Dora Ramirez Bio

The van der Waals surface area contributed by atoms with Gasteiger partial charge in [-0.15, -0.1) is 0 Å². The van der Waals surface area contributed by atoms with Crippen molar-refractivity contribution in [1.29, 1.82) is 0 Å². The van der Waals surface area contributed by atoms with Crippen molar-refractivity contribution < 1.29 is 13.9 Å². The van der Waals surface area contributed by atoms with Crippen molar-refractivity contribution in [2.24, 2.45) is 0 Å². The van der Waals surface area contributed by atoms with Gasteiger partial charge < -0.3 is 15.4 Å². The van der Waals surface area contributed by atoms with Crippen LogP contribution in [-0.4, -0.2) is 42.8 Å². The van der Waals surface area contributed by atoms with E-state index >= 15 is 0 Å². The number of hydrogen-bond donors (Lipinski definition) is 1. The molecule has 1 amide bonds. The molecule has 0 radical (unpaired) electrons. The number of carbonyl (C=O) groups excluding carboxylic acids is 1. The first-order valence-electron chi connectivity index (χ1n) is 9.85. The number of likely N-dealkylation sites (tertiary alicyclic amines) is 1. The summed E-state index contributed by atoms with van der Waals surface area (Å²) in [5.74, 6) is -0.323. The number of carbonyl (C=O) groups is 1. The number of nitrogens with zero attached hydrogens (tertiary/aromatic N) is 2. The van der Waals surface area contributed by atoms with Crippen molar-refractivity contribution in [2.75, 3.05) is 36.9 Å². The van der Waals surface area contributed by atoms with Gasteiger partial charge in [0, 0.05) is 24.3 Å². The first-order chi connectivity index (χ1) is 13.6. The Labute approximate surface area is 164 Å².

Dr. Dora Ramirez is a Professor of Ethnic Studies at Boise State University in the Department of Sociology. She holds a doctorate in English, with a focus on Ethnic Literature, from the University of Nebraska-Lincoln. Her research focuses on ideas of nation-building while examining the internalization of socio-political global effects and the influence of colonization among Latinx and Indigenous populations in the United States and the U.S./Mexico border. She is the author of Medical Fragmentation: Literary Modernism, Scientific Discourse, and the Mexican, Indigenous Body, 1870-1940s which analyzes the medical industry’s colonial influences on indigenous peoples at the turn of the 19th century. Her work also appears in Feminist Teacher, Reflections: A Journal of Writing, Service-Learning, and Community Literacy, Chicana/Latina Studies, The Natural World in Latin American Literatures: Ecocritical Essays on Twentieth Century Writings, and other journals and collections. She is currently working on a book titled, Victim: Another Meaning, which analyzes the rhetorical uses of the concept “victim” and seeks to disentangle the varied definitions from the reality of what it means to be a victim in a polarized and racialized society in contemporary United State culture.